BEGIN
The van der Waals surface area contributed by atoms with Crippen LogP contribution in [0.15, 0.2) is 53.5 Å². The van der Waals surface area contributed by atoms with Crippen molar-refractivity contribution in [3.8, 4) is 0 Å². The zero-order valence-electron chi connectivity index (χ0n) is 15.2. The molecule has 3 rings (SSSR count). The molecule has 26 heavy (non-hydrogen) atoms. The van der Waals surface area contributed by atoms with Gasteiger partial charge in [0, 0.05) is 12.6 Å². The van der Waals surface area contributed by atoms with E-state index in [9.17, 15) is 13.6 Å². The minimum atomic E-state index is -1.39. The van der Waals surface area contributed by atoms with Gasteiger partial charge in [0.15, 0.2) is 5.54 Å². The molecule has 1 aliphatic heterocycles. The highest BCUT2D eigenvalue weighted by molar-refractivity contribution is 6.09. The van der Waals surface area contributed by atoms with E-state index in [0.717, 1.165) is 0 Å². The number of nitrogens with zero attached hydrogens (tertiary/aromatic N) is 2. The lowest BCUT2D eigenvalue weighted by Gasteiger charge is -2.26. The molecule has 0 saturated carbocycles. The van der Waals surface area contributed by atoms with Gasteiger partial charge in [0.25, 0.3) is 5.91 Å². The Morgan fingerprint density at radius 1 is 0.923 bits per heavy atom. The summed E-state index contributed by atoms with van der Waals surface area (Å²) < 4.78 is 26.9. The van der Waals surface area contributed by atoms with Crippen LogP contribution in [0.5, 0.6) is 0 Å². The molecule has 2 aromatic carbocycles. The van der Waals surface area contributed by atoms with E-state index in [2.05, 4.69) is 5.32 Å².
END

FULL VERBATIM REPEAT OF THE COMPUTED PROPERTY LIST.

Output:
The van der Waals surface area contributed by atoms with Crippen LogP contribution in [0.15, 0.2) is 53.5 Å². The van der Waals surface area contributed by atoms with Crippen molar-refractivity contribution in [3.8, 4) is 0 Å². The zero-order valence-electron chi connectivity index (χ0n) is 15.2. The molecule has 3 rings (SSSR count). The molecule has 26 heavy (non-hydrogen) atoms. The van der Waals surface area contributed by atoms with Gasteiger partial charge in [0, 0.05) is 12.6 Å². The van der Waals surface area contributed by atoms with E-state index in [9.17, 15) is 13.6 Å². The minimum atomic E-state index is -1.39. The van der Waals surface area contributed by atoms with Gasteiger partial charge in [0.15, 0.2) is 5.54 Å². The molecule has 1 aliphatic heterocycles. The highest BCUT2D eigenvalue weighted by molar-refractivity contribution is 6.09. The van der Waals surface area contributed by atoms with E-state index in [0.717, 1.165) is 0 Å². The number of nitrogens with zero attached hydrogens (tertiary/aromatic N) is 2. The lowest BCUT2D eigenvalue weighted by Gasteiger charge is -2.26. The molecule has 0 saturated carbocycles. The van der Waals surface area contributed by atoms with Gasteiger partial charge in [0.25, 0.3) is 5.91 Å². The Morgan fingerprint density at radius 1 is 0.923 bits per heavy atom. The summed E-state index contributed by atoms with van der Waals surface area (Å²) < 4.78 is 26.9. The van der Waals surface area contributed by atoms with Crippen LogP contribution in [0.5, 0.6) is 0 Å². The molecule has 2 aromatic carbocycles. The van der Waals surface area contributed by atoms with E-state index in [2.05, 4.69) is 5.32 Å².